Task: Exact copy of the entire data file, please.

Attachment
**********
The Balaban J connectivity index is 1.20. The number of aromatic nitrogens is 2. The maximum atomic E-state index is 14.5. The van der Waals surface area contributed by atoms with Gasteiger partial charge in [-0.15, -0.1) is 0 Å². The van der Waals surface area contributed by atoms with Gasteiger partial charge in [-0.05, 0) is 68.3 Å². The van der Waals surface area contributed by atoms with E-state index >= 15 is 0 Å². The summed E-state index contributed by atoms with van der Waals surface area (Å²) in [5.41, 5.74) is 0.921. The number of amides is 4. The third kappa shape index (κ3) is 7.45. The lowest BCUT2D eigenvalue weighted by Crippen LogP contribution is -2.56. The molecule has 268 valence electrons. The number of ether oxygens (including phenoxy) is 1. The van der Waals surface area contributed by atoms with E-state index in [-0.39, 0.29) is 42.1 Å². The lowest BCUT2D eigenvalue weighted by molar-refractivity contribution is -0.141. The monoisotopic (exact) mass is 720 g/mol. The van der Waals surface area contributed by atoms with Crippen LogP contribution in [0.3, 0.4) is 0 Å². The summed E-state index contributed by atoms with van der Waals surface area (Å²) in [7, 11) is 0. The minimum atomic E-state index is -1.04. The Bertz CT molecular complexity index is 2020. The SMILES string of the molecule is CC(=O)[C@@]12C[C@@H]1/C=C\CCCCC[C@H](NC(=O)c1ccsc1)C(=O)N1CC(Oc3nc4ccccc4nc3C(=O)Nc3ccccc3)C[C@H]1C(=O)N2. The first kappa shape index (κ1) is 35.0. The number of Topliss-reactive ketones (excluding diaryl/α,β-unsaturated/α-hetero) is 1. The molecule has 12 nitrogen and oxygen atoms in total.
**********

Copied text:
The Balaban J connectivity index is 1.20. The number of aromatic nitrogens is 2. The maximum atomic E-state index is 14.5. The van der Waals surface area contributed by atoms with Gasteiger partial charge in [-0.15, -0.1) is 0 Å². The van der Waals surface area contributed by atoms with Gasteiger partial charge in [-0.05, 0) is 68.3 Å². The van der Waals surface area contributed by atoms with E-state index >= 15 is 0 Å². The summed E-state index contributed by atoms with van der Waals surface area (Å²) in [5.41, 5.74) is 0.921. The number of amides is 4. The third kappa shape index (κ3) is 7.45. The lowest BCUT2D eigenvalue weighted by Crippen LogP contribution is -2.56. The molecule has 268 valence electrons. The number of ether oxygens (including phenoxy) is 1. The van der Waals surface area contributed by atoms with E-state index in [-0.39, 0.29) is 42.1 Å². The lowest BCUT2D eigenvalue weighted by molar-refractivity contribution is -0.141. The monoisotopic (exact) mass is 720 g/mol. The van der Waals surface area contributed by atoms with Crippen LogP contribution in [0.3, 0.4) is 0 Å². The summed E-state index contributed by atoms with van der Waals surface area (Å²) in [7, 11) is 0. The minimum atomic E-state index is -1.04. The Bertz CT molecular complexity index is 2020. The SMILES string of the molecule is CC(=O)[C@@]12C[C@@H]1/C=C\CCCCC[C@H](NC(=O)c1ccsc1)C(=O)N1CC(Oc3nc4ccccc4nc3C(=O)Nc3ccccc3)C[C@H]1C(=O)N2. The first kappa shape index (κ1) is 35.0. The number of Topliss-reactive ketones (excluding diaryl/α,β-unsaturated/α-hetero) is 1. The molecule has 12 nitrogen and oxygen atoms in total.